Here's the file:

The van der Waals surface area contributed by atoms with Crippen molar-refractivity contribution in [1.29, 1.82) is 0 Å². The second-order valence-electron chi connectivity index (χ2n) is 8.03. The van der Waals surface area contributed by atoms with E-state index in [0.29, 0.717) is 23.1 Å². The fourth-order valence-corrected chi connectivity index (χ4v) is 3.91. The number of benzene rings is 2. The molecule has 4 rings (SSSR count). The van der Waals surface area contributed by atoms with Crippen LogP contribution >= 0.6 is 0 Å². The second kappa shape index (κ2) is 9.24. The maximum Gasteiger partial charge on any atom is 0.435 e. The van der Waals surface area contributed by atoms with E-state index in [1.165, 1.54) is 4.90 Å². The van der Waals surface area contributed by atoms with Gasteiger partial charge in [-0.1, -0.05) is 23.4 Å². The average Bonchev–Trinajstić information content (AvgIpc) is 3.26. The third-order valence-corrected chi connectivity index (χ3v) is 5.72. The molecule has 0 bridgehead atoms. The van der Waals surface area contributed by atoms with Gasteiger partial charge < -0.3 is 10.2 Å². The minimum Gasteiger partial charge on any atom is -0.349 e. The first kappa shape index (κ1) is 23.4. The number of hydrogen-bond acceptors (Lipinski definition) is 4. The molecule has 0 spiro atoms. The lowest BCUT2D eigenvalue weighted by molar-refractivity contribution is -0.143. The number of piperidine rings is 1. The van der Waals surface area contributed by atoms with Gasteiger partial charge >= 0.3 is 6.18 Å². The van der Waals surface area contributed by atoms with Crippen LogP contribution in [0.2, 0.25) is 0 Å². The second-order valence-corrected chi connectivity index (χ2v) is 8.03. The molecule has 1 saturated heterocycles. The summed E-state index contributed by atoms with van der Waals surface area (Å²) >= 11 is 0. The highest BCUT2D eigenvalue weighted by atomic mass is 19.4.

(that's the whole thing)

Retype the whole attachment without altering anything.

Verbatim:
The van der Waals surface area contributed by atoms with Crippen molar-refractivity contribution in [1.29, 1.82) is 0 Å². The second-order valence-electron chi connectivity index (χ2n) is 8.03. The van der Waals surface area contributed by atoms with E-state index in [0.29, 0.717) is 23.1 Å². The fourth-order valence-corrected chi connectivity index (χ4v) is 3.91. The number of benzene rings is 2. The molecule has 4 rings (SSSR count). The van der Waals surface area contributed by atoms with Crippen LogP contribution >= 0.6 is 0 Å². The second kappa shape index (κ2) is 9.24. The maximum Gasteiger partial charge on any atom is 0.435 e. The van der Waals surface area contributed by atoms with E-state index in [1.165, 1.54) is 4.90 Å². The van der Waals surface area contributed by atoms with Gasteiger partial charge in [-0.1, -0.05) is 23.4 Å². The average Bonchev–Trinajstić information content (AvgIpc) is 3.26. The third-order valence-corrected chi connectivity index (χ3v) is 5.72. The molecule has 0 bridgehead atoms. The van der Waals surface area contributed by atoms with Gasteiger partial charge < -0.3 is 10.2 Å². The minimum Gasteiger partial charge on any atom is -0.349 e. The first kappa shape index (κ1) is 23.4. The number of hydrogen-bond acceptors (Lipinski definition) is 4. The molecule has 0 spiro atoms. The lowest BCUT2D eigenvalue weighted by molar-refractivity contribution is -0.143. The number of piperidine rings is 1. The van der Waals surface area contributed by atoms with Gasteiger partial charge >= 0.3 is 6.18 Å². The van der Waals surface area contributed by atoms with Crippen LogP contribution in [0.2, 0.25) is 0 Å². The second-order valence-corrected chi connectivity index (χ2v) is 8.03. The molecule has 1 saturated heterocycles. The summed E-state index contributed by atoms with van der Waals surface area (Å²) >= 11 is 0. The highest BCUT2D eigenvalue weighted by atomic mass is 19.4.